February 17, 2017

      Ugh, I don’t read any non-fiction, but I’m aiming to perhaps try a few non-fiction audiobooks this year as I think I could cope with those on some of my work drives!

  • Johanna
    February 16, 2017

    I also avoid romance novels of the hearts and roses kind. Although I have to admit to trying to write Mills and Boons in my dark and tender past. When we lived in a caravan in the Maluti Mountains in Lesotho, miles and miles from anywhere I guess I was hoping my Prince would sweep me into a castle closer to suburbia one day!! He did. But Mills and Boon never published my novel!! #teamlovinlife

    • Debbish
      February 17, 2017

      Ahhhh… well you can’t expect ALL of your dreams and fairytales to come true Jo! 🙂

  • writeofthemiddle
    February 16, 2017

    I had my time in my younger days when I enjoyed romance novels – Mills & Boon and Danielle Steele but these days I don’t enjoy the stock standard pure romance novel. I don’t mind some romance intermingled with mystery and suspense or a historical drama or something else that gives some substance to what I’m reading. Just can’t stand the standard predictable wishy washy romance novels – blah! #TeamLovinLife

    • Debbish
      February 17, 2017

      It’s weird – now that I’ve written this post, I feel vaguely defensive of the poor old romance novel… I think – like any novel – there are good reads and bad reads. I have read a few books recently which probably tip into the romance area (from women’s fiction perhaps – though I hate ‘having’ to define a book) and they’ve been complex and enjoyable.

      Having said that I think what I probably enjoyed about Mills & Boon back in the day is that they’re a great way to escape and some of the series I read now are like that… The Sue Grafton series, Janet Evanovich, JD Robb and so forth.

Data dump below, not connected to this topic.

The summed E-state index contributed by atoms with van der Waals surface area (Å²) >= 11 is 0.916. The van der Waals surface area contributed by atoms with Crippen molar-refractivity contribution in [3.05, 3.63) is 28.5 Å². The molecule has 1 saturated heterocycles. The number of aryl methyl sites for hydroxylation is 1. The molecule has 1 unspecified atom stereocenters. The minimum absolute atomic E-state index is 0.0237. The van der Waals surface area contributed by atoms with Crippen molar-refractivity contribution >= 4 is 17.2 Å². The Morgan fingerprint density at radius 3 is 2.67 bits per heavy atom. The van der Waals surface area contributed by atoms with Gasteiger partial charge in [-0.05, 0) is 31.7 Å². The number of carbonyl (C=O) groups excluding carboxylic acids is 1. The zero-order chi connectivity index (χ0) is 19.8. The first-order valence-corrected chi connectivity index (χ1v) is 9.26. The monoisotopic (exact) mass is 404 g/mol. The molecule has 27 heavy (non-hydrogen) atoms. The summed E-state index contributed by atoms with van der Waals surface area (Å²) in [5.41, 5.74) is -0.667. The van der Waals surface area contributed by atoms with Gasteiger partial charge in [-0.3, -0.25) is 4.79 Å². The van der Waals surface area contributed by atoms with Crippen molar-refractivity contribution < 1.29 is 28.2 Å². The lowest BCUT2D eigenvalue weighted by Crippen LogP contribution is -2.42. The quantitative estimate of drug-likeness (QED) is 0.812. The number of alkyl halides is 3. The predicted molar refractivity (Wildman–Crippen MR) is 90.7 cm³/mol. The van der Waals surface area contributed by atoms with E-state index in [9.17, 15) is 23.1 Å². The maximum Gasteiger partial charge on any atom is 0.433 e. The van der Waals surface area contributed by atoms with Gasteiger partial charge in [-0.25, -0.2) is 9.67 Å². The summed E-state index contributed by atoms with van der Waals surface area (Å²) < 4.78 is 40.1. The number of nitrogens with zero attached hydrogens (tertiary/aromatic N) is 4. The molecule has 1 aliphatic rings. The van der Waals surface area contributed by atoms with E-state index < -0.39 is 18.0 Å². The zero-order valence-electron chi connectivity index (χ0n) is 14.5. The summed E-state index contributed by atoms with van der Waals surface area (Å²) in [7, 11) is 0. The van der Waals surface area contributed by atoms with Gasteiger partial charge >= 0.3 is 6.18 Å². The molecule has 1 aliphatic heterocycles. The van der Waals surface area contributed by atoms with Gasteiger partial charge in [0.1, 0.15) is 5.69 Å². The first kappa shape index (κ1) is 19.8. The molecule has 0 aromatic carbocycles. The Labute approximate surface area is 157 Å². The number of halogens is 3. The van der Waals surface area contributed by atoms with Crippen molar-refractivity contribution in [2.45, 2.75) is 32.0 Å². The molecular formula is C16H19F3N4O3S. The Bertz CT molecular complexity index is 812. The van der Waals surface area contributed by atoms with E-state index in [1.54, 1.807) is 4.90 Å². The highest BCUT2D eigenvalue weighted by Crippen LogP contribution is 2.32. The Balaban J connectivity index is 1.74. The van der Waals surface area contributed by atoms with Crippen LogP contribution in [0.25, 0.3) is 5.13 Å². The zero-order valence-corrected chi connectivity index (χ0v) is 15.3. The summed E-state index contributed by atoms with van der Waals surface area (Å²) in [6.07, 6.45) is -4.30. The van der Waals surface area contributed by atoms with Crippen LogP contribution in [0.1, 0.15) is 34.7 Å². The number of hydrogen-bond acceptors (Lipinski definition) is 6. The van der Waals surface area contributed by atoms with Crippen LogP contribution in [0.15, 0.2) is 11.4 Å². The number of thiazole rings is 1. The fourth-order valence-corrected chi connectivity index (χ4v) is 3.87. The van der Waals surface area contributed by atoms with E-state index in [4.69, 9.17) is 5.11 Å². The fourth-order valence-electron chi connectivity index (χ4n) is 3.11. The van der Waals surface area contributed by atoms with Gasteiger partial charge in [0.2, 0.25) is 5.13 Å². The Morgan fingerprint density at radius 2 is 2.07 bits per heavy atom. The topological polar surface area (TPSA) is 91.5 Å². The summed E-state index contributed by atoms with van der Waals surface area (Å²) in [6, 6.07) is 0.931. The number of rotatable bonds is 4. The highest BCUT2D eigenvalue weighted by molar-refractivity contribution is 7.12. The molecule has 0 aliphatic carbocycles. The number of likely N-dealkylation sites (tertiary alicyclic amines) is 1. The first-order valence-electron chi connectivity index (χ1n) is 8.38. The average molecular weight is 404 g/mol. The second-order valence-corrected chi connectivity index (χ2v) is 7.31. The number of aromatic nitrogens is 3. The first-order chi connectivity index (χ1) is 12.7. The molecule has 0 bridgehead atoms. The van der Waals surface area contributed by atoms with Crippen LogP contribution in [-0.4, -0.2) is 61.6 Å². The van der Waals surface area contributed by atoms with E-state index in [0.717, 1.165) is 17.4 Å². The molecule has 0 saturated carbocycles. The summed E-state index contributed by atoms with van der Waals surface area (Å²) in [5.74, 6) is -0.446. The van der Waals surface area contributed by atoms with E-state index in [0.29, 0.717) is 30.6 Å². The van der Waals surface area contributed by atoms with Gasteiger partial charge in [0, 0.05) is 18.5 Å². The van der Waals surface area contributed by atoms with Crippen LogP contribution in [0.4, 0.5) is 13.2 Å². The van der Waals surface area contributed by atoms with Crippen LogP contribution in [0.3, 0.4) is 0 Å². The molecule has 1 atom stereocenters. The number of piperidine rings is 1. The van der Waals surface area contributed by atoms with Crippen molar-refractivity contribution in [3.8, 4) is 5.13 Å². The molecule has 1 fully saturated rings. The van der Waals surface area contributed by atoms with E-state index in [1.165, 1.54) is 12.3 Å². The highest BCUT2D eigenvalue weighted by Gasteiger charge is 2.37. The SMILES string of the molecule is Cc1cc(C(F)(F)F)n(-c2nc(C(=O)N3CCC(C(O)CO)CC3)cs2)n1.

• Lyndall @ SeizeTheDayProject
    February 16, 2017

    I agree with you Deb. I have a pretty strong grip on reality and find it hard to keep reading something which is too far fetched. I love your pic “Life is not a fairytale – if you lose your shoe at midnight, you’re drunk!” GOLD!! 🙂 #TeamLovinLife

    • Debbish
      February 17, 2017

      That’s a meme I see on Facebook every so often and I love it too Lyndall!

  • yinyangmother
    February 16, 2017

    I have never read romance novels, at least beyond the Sweet Dream teenage variety. I do remember Fabio as a romance novel hero but I never actually read anything with him in it. I must confess I don’t read that many novels at all (mostly on holidays), I’m a bit too much of a spiritual/philosophy/personal development junkie I’m afraid. Hope you enjoy your ‘romantic’ weekend away.

    • Debbish
      February 17, 2017

      Tee hee Kathy… well my flights and accommodation are all booked now and I’ve bought tix to the welcome drinks and awards dinner, so it seems like I’m going!

  • Leanne @ Deep Fried Fruit
    February 17, 2017

    I’m not into romance either. I do love me some chick lit though. Anything about women being women and doing women things. SOmetimes that sashays into romance, sometimes it doesn’t. But I like finding “new best friends” in the covers of a book.